Opinion |

Inhuman Apathy to Israel Border Police's Brutal Assault of Palestinians

Gideon Levy
Gideon Levy
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Israeli border police members detain a Palestinian demonstrator during a protest against Jewish settlements, in Haris near Salfit in the Israeli-occupied West Bank August 21, 2020.
Israeli border police members detain a Palestinian demonstrator during a protest against Jewish settlements, in Haris near Salfit in the Israeli-occupied West Bank August 21, 2020.Credit: REUTERS/Raneen Sawafta
Gideon Levy
Gideon Levy

They entered the hotel room one at a time and committed their despicable act, and the country roiled with shock. They ordered them to strip and beat them, one after the other, with a bamboo stick and brass knuckles, as they lay helpless and bleeding on the ground. Fourteen cases of such cruel abuse – and Israel yawned with disinterest.

In Eilat, it was the shocking gang rape of a helpless teenage girl by a number of young men, four of whom raped her, according to the indictment. At the Meitar checkpoint, the men in question were five uniformed Border Police officers who carried out their abuse in the name of the state, in the name of all Israelis, against helpless Palestinian laborers whom they hunted down in the dead of night, far from prying eyes, then assaulted and robbed of their money.

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They are of the same generation, the accused from Eilat and from Meitar. They are all from the same hometown – Israel circa 2020 – whose language is violence. The rape in Eilat might not be the outcome of the wild behavior of Border Police officers at Meitar, but a direct line connects the two types of incidents: the line of cruelty toward those who are weaker than you. The occupation is not to blame for everything, but its spirit is the spirit of Israel: What is acceptable in Meitar, is acceptable in Aya Napa and Eilat.

Rape is rape, let us not diminish the severity of that act, a minor is a minor, and the public outrage is justified, understandable and human. What is not human is the shameful indifference to another assault, no less brutal, at Meitar, even if it was not an act of sexual violence. Between Eilat and Meitar there is more similarity than meets the eye, even if the victim in Eilat was a minor, while in Meitar they were young and helpless laborers.

Of course one doesn’t have to be a woman to grasp the enormous pain, humiliation and trauma of sexual assault. But one has to be a human being to understand that if a violent, armed man orders you to strip so he can whip you – within sight of a female Border Police officer who is giggling and taking pictures with her cellphone – the anguish increases, the blood flows and fear takes over, and with it, terrible humiliation and the thought that your death is near. The similarity between the two different types of brutality is more than meets the eye. The barbarism is the same barbarism, the helplessness is the same helplessness and the trauma is the same trauma – sometimes lifelong.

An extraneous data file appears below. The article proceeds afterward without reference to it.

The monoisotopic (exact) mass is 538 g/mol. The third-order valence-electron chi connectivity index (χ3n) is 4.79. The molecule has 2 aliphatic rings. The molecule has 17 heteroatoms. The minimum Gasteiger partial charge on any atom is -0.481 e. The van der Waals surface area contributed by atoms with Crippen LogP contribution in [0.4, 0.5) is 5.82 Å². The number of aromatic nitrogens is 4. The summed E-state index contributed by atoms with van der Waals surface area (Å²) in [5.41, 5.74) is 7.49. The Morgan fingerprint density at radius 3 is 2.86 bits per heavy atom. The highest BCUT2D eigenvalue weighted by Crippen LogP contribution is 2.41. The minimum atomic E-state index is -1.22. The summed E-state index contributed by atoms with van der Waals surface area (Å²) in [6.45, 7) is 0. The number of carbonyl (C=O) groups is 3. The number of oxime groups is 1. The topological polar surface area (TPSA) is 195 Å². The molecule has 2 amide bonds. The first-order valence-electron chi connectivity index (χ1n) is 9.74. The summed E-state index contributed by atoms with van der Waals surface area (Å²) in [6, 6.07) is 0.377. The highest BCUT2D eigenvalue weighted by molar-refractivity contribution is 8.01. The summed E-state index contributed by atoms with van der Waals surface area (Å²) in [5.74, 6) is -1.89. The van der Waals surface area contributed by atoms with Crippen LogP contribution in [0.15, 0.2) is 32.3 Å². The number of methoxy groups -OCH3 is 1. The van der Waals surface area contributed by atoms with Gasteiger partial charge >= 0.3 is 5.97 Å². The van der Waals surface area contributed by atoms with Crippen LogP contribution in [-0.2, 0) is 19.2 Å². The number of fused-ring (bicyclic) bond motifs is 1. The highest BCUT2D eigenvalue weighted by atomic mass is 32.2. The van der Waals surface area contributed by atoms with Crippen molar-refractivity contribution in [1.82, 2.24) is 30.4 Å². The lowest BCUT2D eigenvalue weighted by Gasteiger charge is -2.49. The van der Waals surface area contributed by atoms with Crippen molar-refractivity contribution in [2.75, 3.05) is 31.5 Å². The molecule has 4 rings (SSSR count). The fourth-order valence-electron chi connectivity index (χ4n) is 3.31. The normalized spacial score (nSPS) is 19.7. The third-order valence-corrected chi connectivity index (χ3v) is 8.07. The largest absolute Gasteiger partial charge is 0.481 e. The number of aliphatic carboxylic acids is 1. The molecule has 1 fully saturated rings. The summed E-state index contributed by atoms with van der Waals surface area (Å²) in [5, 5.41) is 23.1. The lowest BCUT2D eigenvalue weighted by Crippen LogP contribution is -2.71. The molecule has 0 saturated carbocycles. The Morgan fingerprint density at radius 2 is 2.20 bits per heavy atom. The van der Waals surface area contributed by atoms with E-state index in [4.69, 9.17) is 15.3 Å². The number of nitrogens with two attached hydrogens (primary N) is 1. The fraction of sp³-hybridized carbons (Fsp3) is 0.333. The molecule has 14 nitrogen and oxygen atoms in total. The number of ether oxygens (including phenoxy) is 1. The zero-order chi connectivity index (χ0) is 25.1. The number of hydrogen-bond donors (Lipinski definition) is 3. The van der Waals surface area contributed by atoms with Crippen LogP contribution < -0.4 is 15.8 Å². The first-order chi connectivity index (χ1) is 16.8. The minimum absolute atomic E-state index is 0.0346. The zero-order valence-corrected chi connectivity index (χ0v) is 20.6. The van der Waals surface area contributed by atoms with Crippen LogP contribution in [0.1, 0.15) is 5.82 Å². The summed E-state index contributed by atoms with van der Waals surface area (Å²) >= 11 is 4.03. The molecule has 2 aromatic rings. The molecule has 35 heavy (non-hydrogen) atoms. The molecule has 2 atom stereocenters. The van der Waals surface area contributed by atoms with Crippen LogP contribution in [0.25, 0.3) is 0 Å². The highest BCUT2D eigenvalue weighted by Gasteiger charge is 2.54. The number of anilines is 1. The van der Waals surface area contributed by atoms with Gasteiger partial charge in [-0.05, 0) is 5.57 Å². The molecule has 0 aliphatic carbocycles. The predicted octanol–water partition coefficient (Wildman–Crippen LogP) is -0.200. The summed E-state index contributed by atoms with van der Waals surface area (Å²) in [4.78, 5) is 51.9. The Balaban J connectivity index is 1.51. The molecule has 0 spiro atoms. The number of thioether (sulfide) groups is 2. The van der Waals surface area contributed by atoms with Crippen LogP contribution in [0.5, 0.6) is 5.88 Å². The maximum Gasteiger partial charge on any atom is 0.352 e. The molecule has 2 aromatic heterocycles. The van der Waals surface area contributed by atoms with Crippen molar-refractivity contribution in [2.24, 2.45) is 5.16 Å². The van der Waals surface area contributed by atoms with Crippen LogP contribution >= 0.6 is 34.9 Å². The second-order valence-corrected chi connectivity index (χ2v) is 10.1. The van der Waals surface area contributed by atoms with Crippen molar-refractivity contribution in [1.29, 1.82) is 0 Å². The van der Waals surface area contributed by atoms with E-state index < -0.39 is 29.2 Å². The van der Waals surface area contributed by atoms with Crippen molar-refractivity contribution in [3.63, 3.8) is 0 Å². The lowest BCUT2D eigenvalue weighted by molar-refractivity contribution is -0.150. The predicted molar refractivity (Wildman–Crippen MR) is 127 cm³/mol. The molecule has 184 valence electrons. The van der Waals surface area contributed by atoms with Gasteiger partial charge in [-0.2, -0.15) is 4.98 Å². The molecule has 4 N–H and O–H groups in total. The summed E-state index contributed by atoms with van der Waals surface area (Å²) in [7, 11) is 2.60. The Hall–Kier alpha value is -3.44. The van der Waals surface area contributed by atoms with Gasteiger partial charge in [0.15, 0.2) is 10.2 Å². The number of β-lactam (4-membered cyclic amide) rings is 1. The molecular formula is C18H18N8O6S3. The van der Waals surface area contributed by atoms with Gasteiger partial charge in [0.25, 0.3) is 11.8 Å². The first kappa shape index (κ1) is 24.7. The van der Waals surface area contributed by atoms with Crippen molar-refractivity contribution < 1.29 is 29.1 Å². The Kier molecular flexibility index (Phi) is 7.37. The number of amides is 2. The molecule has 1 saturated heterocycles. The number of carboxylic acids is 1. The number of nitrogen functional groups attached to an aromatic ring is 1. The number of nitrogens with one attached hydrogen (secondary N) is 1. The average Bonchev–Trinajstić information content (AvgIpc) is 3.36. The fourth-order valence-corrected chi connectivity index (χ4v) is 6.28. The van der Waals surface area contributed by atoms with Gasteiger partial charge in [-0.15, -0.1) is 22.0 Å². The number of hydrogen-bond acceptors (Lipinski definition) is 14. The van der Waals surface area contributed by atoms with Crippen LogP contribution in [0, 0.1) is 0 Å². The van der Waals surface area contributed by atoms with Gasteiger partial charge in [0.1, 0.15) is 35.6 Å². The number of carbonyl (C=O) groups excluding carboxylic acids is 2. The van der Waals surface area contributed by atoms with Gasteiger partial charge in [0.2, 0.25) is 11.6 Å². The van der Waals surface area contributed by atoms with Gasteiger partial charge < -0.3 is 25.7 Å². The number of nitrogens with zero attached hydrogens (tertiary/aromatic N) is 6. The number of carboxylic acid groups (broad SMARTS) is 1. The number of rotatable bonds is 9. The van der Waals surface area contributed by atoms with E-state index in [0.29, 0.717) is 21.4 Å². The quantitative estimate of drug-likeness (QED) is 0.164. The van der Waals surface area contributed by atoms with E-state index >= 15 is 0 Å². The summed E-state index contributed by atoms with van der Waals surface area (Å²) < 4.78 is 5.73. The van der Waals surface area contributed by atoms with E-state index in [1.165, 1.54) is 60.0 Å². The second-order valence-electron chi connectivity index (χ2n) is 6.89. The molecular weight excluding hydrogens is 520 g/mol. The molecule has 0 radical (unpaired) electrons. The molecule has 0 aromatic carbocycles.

I met one of the victims of the Border Police sadists. He appeared to be in shock days afterward. There is no point comparing one sort of pain to another; there is no reason to distinguish between rape and other despicable crimes. A society that is shocked by gang rape and almost entirely ignores a different kind of group assault, only because its perpetrators were in uniform and its victims were Palestinians, is an immoral society.

These are times when men who commit sexual assault are ostracized and condemned. But if a violent officer assaults an elderly man leaning on his cane, knocks him to the ground, punches him, kicks him and pushes his knee down on the man’s neck – this is no less serious than sexual assault, especially when it is committed by a person on duty and in uniform.

The public war in recent years against sexual assault cannot be left by itself on the battlefield. Other abuses cry out for the same ostracizing and public shaming, and the same determined struggle against them. People lose their entire world, sometimes even if they don’t undergo a trial, due to suspicions of sexual assault that have been uncovered in their past, while other abusers of the helpless go on with their lives as if nothing happened.

The Border Police officers who committed the abuse in Meitar are actually being tried – which is almost unprecedented – but it seems that most of the legal system’s anger will be directed against the charges of theft of money from the victims. If the officers had only beaten the latter, we may assume, not a hair on their heads would have been harmed.

That’s the way it is with a double standard. The war against sexual assault will never be completely justified if society continues to turn a blind eye to other forms of cruel assault, the type that takes place every day under the occupation and is aimed at those no less helpless than the victims of sexual assault.

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